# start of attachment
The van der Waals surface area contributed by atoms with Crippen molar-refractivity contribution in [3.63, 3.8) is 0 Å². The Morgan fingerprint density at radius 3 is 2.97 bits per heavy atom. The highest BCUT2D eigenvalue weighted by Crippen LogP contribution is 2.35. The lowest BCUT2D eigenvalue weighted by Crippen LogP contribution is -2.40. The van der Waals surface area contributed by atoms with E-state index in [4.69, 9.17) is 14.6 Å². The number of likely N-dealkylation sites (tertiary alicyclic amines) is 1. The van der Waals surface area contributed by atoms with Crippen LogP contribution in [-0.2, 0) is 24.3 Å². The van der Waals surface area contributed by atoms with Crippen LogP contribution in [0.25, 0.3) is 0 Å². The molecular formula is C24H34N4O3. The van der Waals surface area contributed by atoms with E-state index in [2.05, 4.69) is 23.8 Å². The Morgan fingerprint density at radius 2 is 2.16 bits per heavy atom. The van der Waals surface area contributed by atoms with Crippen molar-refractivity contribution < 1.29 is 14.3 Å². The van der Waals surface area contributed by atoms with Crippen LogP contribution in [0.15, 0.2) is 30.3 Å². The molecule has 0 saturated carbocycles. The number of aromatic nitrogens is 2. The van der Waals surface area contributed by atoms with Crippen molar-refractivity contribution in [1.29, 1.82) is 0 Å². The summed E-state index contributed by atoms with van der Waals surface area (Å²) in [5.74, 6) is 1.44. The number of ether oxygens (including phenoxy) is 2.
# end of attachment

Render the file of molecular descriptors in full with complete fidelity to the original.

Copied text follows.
The van der Waals surface area contributed by atoms with Crippen molar-refractivity contribution in [3.63, 3.8) is 0 Å². The Morgan fingerprint density at radius 3 is 2.97 bits per heavy atom. The highest BCUT2D eigenvalue weighted by Crippen LogP contribution is 2.35. The lowest BCUT2D eigenvalue weighted by Crippen LogP contribution is -2.40. The van der Waals surface area contributed by atoms with E-state index in [4.69, 9.17) is 14.6 Å². The number of likely N-dealkylation sites (tertiary alicyclic amines) is 1. The van der Waals surface area contributed by atoms with Crippen LogP contribution in [-0.2, 0) is 24.3 Å². The van der Waals surface area contributed by atoms with Crippen LogP contribution in [0.25, 0.3) is 0 Å². The molecular formula is C24H34N4O3. The van der Waals surface area contributed by atoms with E-state index in [2.05, 4.69) is 23.8 Å². The Morgan fingerprint density at radius 2 is 2.16 bits per heavy atom. The van der Waals surface area contributed by atoms with Crippen molar-refractivity contribution < 1.29 is 14.3 Å². The van der Waals surface area contributed by atoms with Crippen LogP contribution in [0.15, 0.2) is 30.3 Å². The molecule has 0 saturated carbocycles. The number of aromatic nitrogens is 2. The van der Waals surface area contributed by atoms with Crippen molar-refractivity contribution in [1.29, 1.82) is 0 Å². The summed E-state index contributed by atoms with van der Waals surface area (Å²) in [5.74, 6) is 1.44. The number of ether oxygens (including phenoxy) is 2.